Hong Kong (AsiaNews/Agencies) – Chinese billionaire Guo Wengui, who is wanted by Interpol, is at the centre of a story of corruption, spying, and charges against the Chinese government.
Guo, who heads a real estate empire, owns assets estimated at around 120 billion yuan (US$ 17.4 billion).
For the past two years he has been living in the United States, probably because of allegations of corruption that have accumulated against him over recent years.
Two days ago, he had a long interview with the Voice of America radio (VoA), deemed a pillar of freedom of expression, never subject to Chinese power.
In the highly anticipated webcast, Guo was supposed to talk about corruption among high ranking Chinese officials. Instead of lasting three hours, it was interrupted after an hour.
Journalists at VoA said that days before the interview the Chinese government had put pressure on the broadcaster to cancel it.
In a statement, VoA’s public relations director Bridget Serchak said: “In a miscommunication, the stream was allowed to continue beyond the first hour. When this was noticed the feed was terminated. We will release content from these interviews and will continue to report on corruption issues.”
On the same day of the interview, Interpol issued a red notice for Guo’s arrest on corruption charges, following a request from the Chinese government. China's Deputy Security Minister, Meng Hongwei, is Interpol's current head.
In addition, on the day of the interview, 19 April, state media broadcast the "confession" of former Deputy Minister of State Security, Ma Jian.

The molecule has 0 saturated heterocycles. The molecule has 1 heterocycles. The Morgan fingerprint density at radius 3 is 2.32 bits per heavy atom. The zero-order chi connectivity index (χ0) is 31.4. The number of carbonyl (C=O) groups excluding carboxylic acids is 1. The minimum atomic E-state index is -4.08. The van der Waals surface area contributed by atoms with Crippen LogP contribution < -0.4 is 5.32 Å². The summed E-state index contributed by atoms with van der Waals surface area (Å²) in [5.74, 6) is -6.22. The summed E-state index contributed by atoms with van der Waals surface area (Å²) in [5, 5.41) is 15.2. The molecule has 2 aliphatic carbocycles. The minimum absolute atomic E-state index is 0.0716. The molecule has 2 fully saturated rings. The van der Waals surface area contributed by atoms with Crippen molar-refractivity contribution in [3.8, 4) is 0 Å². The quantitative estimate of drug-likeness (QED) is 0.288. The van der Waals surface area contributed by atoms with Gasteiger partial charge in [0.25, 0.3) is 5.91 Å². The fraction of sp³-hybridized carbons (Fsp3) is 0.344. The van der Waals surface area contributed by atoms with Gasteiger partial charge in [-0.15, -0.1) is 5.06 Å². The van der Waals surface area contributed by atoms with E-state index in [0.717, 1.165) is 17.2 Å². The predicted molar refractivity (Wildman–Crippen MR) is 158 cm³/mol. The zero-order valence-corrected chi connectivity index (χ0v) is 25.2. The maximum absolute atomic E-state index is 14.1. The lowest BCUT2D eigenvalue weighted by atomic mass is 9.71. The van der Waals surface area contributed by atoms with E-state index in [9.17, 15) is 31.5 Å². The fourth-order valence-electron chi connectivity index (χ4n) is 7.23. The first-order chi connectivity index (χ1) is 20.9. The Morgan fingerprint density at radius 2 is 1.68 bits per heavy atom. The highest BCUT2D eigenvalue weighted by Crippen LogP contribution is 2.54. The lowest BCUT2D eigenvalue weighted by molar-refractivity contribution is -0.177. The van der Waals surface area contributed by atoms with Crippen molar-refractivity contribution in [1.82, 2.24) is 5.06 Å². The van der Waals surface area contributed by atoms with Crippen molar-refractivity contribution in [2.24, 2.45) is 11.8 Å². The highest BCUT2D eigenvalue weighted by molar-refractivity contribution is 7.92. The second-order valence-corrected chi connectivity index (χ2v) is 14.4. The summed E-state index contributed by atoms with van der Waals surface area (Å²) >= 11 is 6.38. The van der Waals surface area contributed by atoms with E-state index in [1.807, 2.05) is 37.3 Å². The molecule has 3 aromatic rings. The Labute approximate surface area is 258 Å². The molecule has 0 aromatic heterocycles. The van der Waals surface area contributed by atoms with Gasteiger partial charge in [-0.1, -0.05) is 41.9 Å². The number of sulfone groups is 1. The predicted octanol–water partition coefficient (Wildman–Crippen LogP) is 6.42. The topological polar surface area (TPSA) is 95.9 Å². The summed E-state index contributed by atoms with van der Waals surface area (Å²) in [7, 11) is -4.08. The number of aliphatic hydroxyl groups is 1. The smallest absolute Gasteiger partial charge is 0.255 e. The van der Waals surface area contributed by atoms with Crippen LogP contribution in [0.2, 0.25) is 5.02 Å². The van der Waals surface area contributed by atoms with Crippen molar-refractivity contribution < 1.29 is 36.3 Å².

In the video, Ma claims that he received gifts worth 60 million yuan (US$ 8.7 million) from Guo in exchange of favours like wiretaps from competitors, stopping police investigations into Guo’s affairs and those of his company, and threats against journalists who wrote damaging articles about him.
During the VoA interview, Guo said that claims that he bribed Ma Jian were incorrect. However, they do highlight the links of corruption between politicians and business people.
In the past few years, President Xi Jinping has been involved in a fight against corruption, which could bring down the Chinese Communist Party. For some however, the fight is politically motivated and aimed at eliminating his opponents.
For some time, Guo has been threatening to tell all about corruption in the Politburo. Reacting to the VoA’s censorship and Interpol's arrest warrant, he said he wanted to disclose all the "overseas transactions" of Wang Qishan's family. Wang is the public face of China’s anti-corruption drive, and Xi’s close friend.